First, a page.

Moreover, it is this same logic that sustains the continuation of the Nakba today. As remarked by Benny Morris, “had he [David Ben Gurion] carried out full expulsion–rather than partial–he would have stabilised the State of Israel for generations.”[ii] Yet, plagued by an “instability”–defined by the very existence of the Palestinian nation–Israel continues its daily state practices in its quest to fulfil Zionism’s logic to maximize the amount of land under its control with the minimum number of Palestinians on it. These practices take a painful array of manifestations: aerial and maritime bombardment, massacre and invasion, house demolitions, land theft, identity card confiscation, racist laws and loyalty tests, the wall, the siege on Gaza, cultural appropriation, and the dependence on willing (or unwilling) native collaboration and security arrangements, all with the continued support and backing of imperial power.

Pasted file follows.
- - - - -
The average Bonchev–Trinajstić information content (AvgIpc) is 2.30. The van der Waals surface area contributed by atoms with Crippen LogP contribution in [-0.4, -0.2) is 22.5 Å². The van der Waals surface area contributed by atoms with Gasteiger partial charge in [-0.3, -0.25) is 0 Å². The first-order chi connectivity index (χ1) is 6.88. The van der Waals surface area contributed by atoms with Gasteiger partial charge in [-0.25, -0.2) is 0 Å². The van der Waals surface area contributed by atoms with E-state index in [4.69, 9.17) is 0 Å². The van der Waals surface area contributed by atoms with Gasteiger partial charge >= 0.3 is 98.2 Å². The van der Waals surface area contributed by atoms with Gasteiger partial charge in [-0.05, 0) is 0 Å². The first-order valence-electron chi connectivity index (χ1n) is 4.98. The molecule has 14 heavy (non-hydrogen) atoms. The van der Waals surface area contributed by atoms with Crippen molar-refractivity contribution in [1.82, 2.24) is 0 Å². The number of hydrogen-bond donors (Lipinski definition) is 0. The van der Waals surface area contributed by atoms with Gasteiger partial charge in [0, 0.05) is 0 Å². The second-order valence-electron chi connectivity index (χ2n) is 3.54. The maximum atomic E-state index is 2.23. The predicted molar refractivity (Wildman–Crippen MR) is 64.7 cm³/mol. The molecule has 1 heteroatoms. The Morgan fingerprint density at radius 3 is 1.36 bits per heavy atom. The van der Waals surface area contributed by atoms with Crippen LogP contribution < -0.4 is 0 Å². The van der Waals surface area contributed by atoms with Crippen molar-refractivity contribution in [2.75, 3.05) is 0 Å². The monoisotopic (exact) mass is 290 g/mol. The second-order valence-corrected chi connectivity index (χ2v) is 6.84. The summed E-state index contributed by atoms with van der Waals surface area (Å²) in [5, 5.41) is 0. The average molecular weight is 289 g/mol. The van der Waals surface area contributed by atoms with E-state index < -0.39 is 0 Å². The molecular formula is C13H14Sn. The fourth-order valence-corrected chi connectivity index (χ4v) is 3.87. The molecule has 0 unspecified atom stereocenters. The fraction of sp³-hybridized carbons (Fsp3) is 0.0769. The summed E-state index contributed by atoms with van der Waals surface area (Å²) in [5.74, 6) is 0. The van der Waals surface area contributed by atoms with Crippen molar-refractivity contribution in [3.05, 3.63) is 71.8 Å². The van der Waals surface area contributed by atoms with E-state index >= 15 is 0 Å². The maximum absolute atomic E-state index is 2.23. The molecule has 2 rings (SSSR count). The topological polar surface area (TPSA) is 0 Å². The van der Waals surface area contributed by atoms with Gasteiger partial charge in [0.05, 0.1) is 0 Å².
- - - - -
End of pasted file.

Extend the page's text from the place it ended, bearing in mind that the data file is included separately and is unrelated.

Despite these enduring practices however, the settler colonial paradigm has largely fallen into disuse. As a paradigm, it once served as a primary ideological and political framework for all Palestinian political factions and trends, and informed the intellectual work of committed academics and revolutionary scholars, both Palestinians and Jews.

The conference thus asks where and why the settler colonial paradigm was lost, both in scholarship on Palestine and in politics; how do current analyses and theoretical trends that have arisen in its place address present and historical realities? While acknowledging the creativity of these new interpretations, we must nonetheless ask: when exactly did Palestinian natives find themselves in a “post-colonial” condition? When did the ongoing struggle over land become a “post-conflict” situation? When did Israel become a “post-Zionist” society? And when did the fortification of Palestinian ghettos and reservations become “state-building”?

Such an alignment would expand the tools available to Palestinians and their solidarity movement, and reconnect the struggle to its own history of anti-colonial internationalism. At its core, this internationalism asserts that the Palestinian struggle against Zionist settler colonialism can only be won when it is embedded within, and empowered by, the broader Arab movement for emancipation and the indigenous, anti-racist and anti-colonial movement-from Arizona to Auckland.

SOAS Palestine Society invites everyone to join us at what promises to be a significant intervention in Palestine activism and scholarship.